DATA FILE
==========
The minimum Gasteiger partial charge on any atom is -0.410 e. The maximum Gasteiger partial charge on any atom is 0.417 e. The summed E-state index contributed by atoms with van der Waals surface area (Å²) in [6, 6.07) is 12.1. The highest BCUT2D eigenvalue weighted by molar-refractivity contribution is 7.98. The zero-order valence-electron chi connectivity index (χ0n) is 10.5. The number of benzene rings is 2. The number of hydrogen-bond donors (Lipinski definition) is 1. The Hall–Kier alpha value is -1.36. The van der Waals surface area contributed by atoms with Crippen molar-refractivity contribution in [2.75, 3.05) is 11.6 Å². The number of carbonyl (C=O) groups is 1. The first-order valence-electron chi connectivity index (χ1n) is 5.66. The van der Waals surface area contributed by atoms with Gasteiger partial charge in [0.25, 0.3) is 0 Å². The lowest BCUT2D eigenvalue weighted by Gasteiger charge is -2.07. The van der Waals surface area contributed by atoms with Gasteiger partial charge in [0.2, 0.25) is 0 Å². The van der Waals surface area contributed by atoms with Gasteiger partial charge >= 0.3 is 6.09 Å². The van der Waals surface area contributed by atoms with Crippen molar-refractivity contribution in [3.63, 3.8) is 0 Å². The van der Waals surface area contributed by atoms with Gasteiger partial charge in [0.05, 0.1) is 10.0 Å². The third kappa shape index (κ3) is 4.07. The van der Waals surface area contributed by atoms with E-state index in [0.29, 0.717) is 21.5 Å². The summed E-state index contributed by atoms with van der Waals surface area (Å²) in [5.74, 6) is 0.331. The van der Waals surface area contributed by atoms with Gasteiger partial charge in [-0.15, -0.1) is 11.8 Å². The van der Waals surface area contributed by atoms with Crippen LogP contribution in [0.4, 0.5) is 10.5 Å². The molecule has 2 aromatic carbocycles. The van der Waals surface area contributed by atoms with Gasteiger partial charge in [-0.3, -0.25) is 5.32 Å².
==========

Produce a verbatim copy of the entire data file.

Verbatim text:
The minimum Gasteiger partial charge on any atom is -0.410 e. The maximum Gasteiger partial charge on any atom is 0.417 e. The summed E-state index contributed by atoms with van der Waals surface area (Å²) in [6, 6.07) is 12.1. The highest BCUT2D eigenvalue weighted by molar-refractivity contribution is 7.98. The zero-order valence-electron chi connectivity index (χ0n) is 10.5. The number of benzene rings is 2. The number of hydrogen-bond donors (Lipinski definition) is 1. The Hall–Kier alpha value is -1.36. The van der Waals surface area contributed by atoms with Crippen molar-refractivity contribution in [2.75, 3.05) is 11.6 Å². The number of carbonyl (C=O) groups is 1. The first-order valence-electron chi connectivity index (χ1n) is 5.66. The van der Waals surface area contributed by atoms with Gasteiger partial charge in [0.25, 0.3) is 0 Å². The lowest BCUT2D eigenvalue weighted by Gasteiger charge is -2.07. The van der Waals surface area contributed by atoms with Gasteiger partial charge in [0.2, 0.25) is 0 Å². The van der Waals surface area contributed by atoms with Gasteiger partial charge >= 0.3 is 6.09 Å². The van der Waals surface area contributed by atoms with Crippen molar-refractivity contribution in [3.63, 3.8) is 0 Å². The van der Waals surface area contributed by atoms with Gasteiger partial charge in [0.05, 0.1) is 10.0 Å². The third kappa shape index (κ3) is 4.07. The van der Waals surface area contributed by atoms with E-state index in [0.29, 0.717) is 21.5 Å². The summed E-state index contributed by atoms with van der Waals surface area (Å²) in [5.74, 6) is 0.331. The van der Waals surface area contributed by atoms with Gasteiger partial charge in [-0.15, -0.1) is 11.8 Å². The van der Waals surface area contributed by atoms with Crippen LogP contribution in [0.4, 0.5) is 10.5 Å². The molecule has 2 aromatic carbocycles. The van der Waals surface area contributed by atoms with Gasteiger partial charge in [-0.3, -0.25) is 5.32 Å².